The world was a different place when, in October 2015, the Court of Justice of the European Union (CJEU) struck down the “Safe Harbour” data-sharing agreement that allowed the transfer of European citizens’ data to the US. The Court’s decision concluded that the indiscriminate nature of the surveillance programs carried out by U.S. intelligence agencies, exposed two years earlier by NSA-contractor-turned-whistleblower Edward Snowden, had made it impossible to ensure that the personal data of E.U. citizens would be adequately protected when shared with American companies. The ruling thus served to further solidify the long-standing conventional wisdom that Continental Europe is better at protecting privacy than America.
However, Europe’s ability to continue to take this moral high ground is rapidly declining. In recent months, and in the wake of a series of terrorist attacks across Europe, Germany, France and the United Kingdom — Europe’s biggest superpowers — have passed laws granting their surveillance agencies virtually unfettered power to conduct bulk interception of communications across Europe and beyond, with limited to no effective oversight or procedural safeguards from abuse.
German public radio station rbb-Inforadio reported Wednesday that the country's foreign intelligence agency spied on the FBI and U.S. arms companies, adding to a growing list of targets among friendly nations the agency allegedly eavesdropped on.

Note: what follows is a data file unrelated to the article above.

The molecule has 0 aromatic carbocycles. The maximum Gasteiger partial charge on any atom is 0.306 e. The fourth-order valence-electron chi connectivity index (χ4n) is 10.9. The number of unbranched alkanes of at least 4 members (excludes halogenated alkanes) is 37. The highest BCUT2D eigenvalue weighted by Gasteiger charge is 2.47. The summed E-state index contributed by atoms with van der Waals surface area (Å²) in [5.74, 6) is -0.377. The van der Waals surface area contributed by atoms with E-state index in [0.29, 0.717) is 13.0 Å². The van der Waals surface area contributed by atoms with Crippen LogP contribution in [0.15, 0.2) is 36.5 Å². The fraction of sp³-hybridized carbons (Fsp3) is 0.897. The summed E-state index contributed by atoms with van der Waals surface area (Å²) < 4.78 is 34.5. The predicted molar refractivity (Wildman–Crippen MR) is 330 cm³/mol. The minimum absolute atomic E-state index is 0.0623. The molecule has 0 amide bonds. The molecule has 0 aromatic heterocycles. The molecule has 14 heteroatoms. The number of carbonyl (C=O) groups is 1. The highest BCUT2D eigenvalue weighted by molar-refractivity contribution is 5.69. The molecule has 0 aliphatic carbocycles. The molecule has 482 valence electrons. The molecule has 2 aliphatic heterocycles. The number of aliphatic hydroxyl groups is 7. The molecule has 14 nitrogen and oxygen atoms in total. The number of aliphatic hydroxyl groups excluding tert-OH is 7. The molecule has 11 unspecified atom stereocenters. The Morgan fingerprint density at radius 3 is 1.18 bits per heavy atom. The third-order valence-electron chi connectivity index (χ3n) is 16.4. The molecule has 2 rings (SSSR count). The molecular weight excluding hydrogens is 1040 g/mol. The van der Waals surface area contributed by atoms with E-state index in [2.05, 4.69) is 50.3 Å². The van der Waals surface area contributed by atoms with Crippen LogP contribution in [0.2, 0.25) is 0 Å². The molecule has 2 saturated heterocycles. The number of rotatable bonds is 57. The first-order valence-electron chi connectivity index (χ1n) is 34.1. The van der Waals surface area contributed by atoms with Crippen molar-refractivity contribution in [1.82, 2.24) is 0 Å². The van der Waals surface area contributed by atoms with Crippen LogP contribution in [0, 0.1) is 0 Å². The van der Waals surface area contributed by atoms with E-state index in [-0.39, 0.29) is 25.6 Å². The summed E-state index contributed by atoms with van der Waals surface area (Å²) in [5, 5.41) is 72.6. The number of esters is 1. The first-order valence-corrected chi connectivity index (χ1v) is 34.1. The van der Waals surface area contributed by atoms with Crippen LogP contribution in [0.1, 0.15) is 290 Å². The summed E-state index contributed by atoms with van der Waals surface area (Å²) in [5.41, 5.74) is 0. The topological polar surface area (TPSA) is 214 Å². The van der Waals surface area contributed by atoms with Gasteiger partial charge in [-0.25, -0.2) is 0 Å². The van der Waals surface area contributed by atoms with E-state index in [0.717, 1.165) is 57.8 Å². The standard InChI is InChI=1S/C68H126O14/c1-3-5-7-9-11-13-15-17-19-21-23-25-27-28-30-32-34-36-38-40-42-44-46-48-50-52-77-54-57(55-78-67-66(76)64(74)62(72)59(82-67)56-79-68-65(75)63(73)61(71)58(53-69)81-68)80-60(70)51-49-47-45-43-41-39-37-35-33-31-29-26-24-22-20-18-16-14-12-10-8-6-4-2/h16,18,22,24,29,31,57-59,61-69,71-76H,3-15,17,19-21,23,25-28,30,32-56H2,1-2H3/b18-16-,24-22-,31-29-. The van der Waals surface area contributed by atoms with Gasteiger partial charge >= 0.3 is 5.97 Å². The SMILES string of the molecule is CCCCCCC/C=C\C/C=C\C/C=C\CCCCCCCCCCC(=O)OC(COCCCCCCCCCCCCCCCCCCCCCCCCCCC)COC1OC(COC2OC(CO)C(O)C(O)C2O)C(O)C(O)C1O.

The station claimed that Germany's BND also spied on the International Criminal Court in The Hague, the World Health Organization, French Foreign Minister Laurent Fabius and even a German diplomat who headed an EU observer mission to Georgia from 2008 to 2011.
It provided no source for its report, but the respected German weekly Der Spiegel also reported at the weekend that the BND targeted phone numbers and email addresses of officials in the United States, Britain, France, Switzerland, Greece, the Vatican and other European countries, as well as at international aid groups such as the Red Cross.
The claims are particularly sensitive in Germany because the government reacted with anger two years ago to reports that the U.S. eavesdropped on German targets, including Chancellor Angela Merkel, who declared at the time that "spying among friends, that's just wrong."
German lawmakers have broadened a probe into the U.S. National Security Agency's activities in the country to include the work of the BND.